One guardiana for each child/student who is a minor (12 years old or younger) will accompany the mother and/or father all of the time, helping to take care of the child, making sure they don’t get sick, that they take their medicine, that they play, learn, and are happy. If the child knows how to read, the guardiana will study our textbook with the child, and tell stories of how the indigenous children lived before the uprising and how they live now. They will tell terrible and marvelous stories, and jokes, and maybe even sing the children the song about “the moño colorado.” And if the children misbehave, they will tell them not to act like that, because if they do SupMarcos will come with his great big bag of cookies and won’t give them even one, even if they are animal crackers, and that the great Don Durito of the Lacandón will not tell them the story of how he fought, all by himself, against 3.141592 toothless dragons, nor the marvelous story of Lucezita and the Cat-Dog that, they tell me, leaves Ironman, Batman, The Avengers, Spiderman, X-Man, Wolverine, and anything else that comes out, in the dust.
All of the children, with the family members that accompany them, will be assigned to the zones closest to San Cristóbal de Las Casas, under the best conditions we can offer. They will have specially prepared lodging with their mother or father so that they do not get cold or wet if it rains. There will also be compas present who know about health and first aid. And in the case of an emergency, two ambulances and two other vehicles will be available 24 hours a day to take the child to the city if a doctor is needed, or to get medicine if needed. If it is necessary for a family to return to their own particular geography before the school is over, we have a small economic fund to help them with their tickets or gasoline.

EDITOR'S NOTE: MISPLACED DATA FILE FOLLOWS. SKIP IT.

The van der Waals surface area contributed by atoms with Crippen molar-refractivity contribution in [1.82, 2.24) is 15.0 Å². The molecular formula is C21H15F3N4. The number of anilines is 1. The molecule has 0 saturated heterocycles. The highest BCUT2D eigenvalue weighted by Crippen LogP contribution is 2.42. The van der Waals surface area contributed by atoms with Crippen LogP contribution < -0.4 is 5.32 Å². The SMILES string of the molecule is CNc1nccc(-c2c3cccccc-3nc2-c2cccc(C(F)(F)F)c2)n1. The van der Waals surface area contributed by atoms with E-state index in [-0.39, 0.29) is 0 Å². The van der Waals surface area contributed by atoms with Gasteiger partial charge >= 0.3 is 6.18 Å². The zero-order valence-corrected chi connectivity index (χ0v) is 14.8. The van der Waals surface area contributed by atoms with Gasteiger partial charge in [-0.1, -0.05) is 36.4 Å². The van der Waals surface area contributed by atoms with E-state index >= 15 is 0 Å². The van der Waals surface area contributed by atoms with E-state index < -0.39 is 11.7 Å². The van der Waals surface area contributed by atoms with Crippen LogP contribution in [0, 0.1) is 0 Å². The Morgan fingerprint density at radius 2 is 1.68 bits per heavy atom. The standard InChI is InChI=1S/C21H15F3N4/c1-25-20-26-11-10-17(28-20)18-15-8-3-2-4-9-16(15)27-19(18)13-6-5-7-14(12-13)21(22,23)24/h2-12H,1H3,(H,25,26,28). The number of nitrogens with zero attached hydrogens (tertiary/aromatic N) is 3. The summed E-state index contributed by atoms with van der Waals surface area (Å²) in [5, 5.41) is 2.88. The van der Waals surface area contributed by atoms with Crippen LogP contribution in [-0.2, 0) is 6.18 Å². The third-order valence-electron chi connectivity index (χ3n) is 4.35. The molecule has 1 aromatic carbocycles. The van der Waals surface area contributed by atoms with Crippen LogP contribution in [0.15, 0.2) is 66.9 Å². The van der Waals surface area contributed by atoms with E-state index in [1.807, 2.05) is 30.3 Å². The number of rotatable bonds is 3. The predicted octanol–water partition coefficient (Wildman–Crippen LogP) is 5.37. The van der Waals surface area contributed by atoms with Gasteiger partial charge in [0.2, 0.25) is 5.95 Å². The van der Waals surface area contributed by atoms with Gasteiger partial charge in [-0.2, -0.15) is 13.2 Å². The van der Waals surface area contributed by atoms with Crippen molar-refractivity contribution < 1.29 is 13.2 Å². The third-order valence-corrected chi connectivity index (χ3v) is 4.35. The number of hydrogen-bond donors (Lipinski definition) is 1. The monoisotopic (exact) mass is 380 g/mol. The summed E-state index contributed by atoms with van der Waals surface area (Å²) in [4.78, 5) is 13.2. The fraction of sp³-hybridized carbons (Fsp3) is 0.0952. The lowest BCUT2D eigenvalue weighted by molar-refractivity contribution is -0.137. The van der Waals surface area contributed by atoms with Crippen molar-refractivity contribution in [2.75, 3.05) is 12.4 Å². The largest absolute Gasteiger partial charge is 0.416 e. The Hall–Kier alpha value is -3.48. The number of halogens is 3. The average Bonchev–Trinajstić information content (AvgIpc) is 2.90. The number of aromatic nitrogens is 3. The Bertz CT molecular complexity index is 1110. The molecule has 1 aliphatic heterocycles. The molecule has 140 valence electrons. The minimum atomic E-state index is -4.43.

In short, the children will have very special treatment. But neither they nor the adults will escape the…
It is the most difficult test you can imagine. It does not consist of a written exam, a thesis, or multiple choice questions; and there won’t be a jury or a council of judges with university titles to grade you.
Your reality will be your test, on your own calendar, in your own geography, and your council of judges will be… the mirror.
There you will see if you can respond to the only question on the final exam: what is freedom according to you and yours?
Vale. Cheers and believe me, I say out of my own experience, what one certainly learns best here is to ask questions. And it’s worth it.
From the mountains of the Mexican Southeast.